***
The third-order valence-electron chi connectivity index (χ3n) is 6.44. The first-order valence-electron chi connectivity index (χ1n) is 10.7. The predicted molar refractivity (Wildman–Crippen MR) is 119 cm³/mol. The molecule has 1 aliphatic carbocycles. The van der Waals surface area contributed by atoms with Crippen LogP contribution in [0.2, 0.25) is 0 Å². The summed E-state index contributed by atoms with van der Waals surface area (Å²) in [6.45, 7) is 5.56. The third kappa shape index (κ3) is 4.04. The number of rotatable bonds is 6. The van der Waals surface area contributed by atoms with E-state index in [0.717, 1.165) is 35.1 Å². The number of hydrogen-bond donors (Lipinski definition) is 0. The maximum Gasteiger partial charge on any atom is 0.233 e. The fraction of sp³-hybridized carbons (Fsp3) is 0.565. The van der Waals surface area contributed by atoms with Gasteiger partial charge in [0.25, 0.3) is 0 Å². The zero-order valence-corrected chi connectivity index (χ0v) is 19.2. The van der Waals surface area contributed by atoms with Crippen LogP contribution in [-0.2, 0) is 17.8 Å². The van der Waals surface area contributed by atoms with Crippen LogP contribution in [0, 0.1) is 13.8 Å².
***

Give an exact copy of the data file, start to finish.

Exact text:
The third-order valence-electron chi connectivity index (χ3n) is 6.44. The first-order valence-electron chi connectivity index (χ1n) is 10.7. The predicted molar refractivity (Wildman–Crippen MR) is 119 cm³/mol. The molecule has 1 aliphatic carbocycles. The van der Waals surface area contributed by atoms with Crippen LogP contribution in [0.2, 0.25) is 0 Å². The summed E-state index contributed by atoms with van der Waals surface area (Å²) in [6.45, 7) is 5.56. The third kappa shape index (κ3) is 4.04. The number of rotatable bonds is 6. The van der Waals surface area contributed by atoms with E-state index in [0.717, 1.165) is 35.1 Å². The number of hydrogen-bond donors (Lipinski definition) is 0. The maximum Gasteiger partial charge on any atom is 0.233 e. The fraction of sp³-hybridized carbons (Fsp3) is 0.565. The van der Waals surface area contributed by atoms with Gasteiger partial charge in [0.25, 0.3) is 0 Å². The zero-order valence-corrected chi connectivity index (χ0v) is 19.2. The van der Waals surface area contributed by atoms with Crippen LogP contribution in [-0.2, 0) is 17.8 Å². The van der Waals surface area contributed by atoms with Crippen LogP contribution in [0, 0.1) is 13.8 Å².